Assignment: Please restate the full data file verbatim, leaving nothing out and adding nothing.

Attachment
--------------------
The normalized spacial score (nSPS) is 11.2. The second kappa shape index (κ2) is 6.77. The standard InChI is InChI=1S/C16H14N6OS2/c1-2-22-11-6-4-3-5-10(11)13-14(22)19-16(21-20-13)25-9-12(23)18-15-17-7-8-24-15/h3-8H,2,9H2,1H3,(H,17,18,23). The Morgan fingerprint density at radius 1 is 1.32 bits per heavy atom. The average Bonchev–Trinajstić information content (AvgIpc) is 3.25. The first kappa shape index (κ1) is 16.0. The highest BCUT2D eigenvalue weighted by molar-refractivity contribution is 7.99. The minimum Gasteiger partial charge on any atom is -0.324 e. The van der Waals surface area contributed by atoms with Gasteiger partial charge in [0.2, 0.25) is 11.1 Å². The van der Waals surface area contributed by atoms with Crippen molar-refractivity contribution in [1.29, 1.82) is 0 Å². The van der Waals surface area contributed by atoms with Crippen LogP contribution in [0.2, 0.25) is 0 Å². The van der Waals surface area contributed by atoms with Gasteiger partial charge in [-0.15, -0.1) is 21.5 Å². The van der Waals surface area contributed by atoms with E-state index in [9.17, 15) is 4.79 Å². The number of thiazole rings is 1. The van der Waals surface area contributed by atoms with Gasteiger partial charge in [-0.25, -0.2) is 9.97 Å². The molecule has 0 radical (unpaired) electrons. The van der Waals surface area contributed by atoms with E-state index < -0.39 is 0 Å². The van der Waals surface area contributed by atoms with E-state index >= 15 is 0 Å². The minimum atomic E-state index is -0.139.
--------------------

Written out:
The normalized spacial score (nSPS) is 11.2. The second kappa shape index (κ2) is 6.77. The standard InChI is InChI=1S/C16H14N6OS2/c1-2-22-11-6-4-3-5-10(11)13-14(22)19-16(21-20-13)25-9-12(23)18-15-17-7-8-24-15/h3-8H,2,9H2,1H3,(H,17,18,23). The Morgan fingerprint density at radius 1 is 1.32 bits per heavy atom. The average Bonchev–Trinajstić information content (AvgIpc) is 3.25. The first kappa shape index (κ1) is 16.0. The highest BCUT2D eigenvalue weighted by molar-refractivity contribution is 7.99. The minimum Gasteiger partial charge on any atom is -0.324 e. The van der Waals surface area contributed by atoms with Gasteiger partial charge in [0.2, 0.25) is 11.1 Å². The van der Waals surface area contributed by atoms with Crippen molar-refractivity contribution in [1.29, 1.82) is 0 Å². The van der Waals surface area contributed by atoms with Crippen LogP contribution in [0.2, 0.25) is 0 Å². The van der Waals surface area contributed by atoms with Gasteiger partial charge in [-0.15, -0.1) is 21.5 Å². The van der Waals surface area contributed by atoms with E-state index in [9.17, 15) is 4.79 Å². The number of thiazole rings is 1. The van der Waals surface area contributed by atoms with Gasteiger partial charge in [-0.25, -0.2) is 9.97 Å². The molecule has 0 radical (unpaired) electrons. The van der Waals surface area contributed by atoms with E-state index < -0.39 is 0 Å². The van der Waals surface area contributed by atoms with E-state index >= 15 is 0 Å². The minimum atomic E-state index is -0.139.